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10 Sneaky Ways Las Vegas Casinos Take Your Money

Published On 07/08/2016 Published On 07/08/2016
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Jason Hoffman/Thrillist

Everyone knows when you hit the casinos in Las Vegas, there's a chance you're going to lose. But look out -- hotels and casinos have more methods to separate you from your cash than just those losing bets at the blackjack tables or the slots. There are numerous ways casinos hope to keep shaving cash from your bankroll, and sneaky little tactics to keep you playing longer. Check out these extra ways the casinos (and even restaurants) can soak gamblers.

Casinos are windowless traps

What time of day is it? Where is the nearest exit? Good luck finding some daylight at many mega-casinos like MGM Grand or Caesars Palace. These palatial facilities may be beautiful in a kitschy sort of way, but are designed to keep you numb to the outside world. While some newer Vegas casinos like the Cosmopolitan are getting away from this type of design, many still hope to leave you in casino purgatory with a maze-like design of games, shopping, and restaurants, where there's nothing else to do but give up your cash.

Good luck cashing out

Need chips? That's easy. Need to cash out? It always seems that the casino cage is hard to find, requiring a walk deep into the casino -- past many other games and temptations. And once you find it, often there is a line with only one person there to service those who want to trade their chips in for cash. The casino keeps enticing you with more action, a bite to eat, or a visit to the gift shop.

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Chips don't seem like real money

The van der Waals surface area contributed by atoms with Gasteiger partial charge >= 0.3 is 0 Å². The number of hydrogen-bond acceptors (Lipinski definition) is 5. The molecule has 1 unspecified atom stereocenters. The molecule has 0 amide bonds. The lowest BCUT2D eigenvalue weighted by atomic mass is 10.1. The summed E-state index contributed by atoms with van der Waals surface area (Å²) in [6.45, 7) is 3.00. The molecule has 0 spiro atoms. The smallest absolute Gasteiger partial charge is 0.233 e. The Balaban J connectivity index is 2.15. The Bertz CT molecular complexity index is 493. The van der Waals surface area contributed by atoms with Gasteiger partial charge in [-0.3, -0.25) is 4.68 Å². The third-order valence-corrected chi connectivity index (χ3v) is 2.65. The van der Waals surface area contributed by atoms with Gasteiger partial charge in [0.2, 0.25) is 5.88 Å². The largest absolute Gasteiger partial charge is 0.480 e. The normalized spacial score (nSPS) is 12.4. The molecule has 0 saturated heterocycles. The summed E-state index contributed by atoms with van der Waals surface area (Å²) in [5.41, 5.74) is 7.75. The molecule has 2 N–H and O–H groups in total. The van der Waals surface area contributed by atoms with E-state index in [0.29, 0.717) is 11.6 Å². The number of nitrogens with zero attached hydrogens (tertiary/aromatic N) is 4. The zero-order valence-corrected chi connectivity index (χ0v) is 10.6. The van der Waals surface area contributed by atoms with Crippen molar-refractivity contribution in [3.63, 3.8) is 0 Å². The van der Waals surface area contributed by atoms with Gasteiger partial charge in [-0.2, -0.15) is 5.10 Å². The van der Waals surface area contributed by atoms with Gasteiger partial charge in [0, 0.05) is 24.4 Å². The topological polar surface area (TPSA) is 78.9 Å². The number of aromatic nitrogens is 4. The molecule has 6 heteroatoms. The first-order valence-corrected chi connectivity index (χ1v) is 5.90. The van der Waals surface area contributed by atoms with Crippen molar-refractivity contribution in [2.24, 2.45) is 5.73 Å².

Julius "Big Julie" Weintraub -- a Vegas legend who popularized gambling junkets from the East Coast to Sin City in the '60s and '70s -- said it best about casino chips: "The guy who invented poker was bright, but the guy who invented the chip was a genius." There's just something about those colorful chips. They don't seem like real money and are easier to risk than real cash -- and the casinos know it. It's as if you're not really playing with your own money. Some people even collect the chips and take them home, which is just free money for the casino.

Wild carpets keep your eyes on the prize

This is one of those tiny design details, but you can bet that the casinos are sweating even the smallest of small stuff. That busy carpet on the casino floor is there for a reason – to keep bettors' eyes looking up. That means seeing slots, craps, blackjack, the sports book, etc. No navel-gazing or staring at the hideous floor -- the casino wants your thoughts on gambling.

Careful who you learn from

Many casinos offer free lessons on how to play the games -- but the casino doesn't exactly have a ton of incentive to teach the best bets that give players the best chance to win. Better advice? Seek out a book or other source online with strategies to take advantage of the better betting options at the tables and slots -- such as pass-line bets with odds at the craps table and basic strategy at blackjack.

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There's no such thing as free booze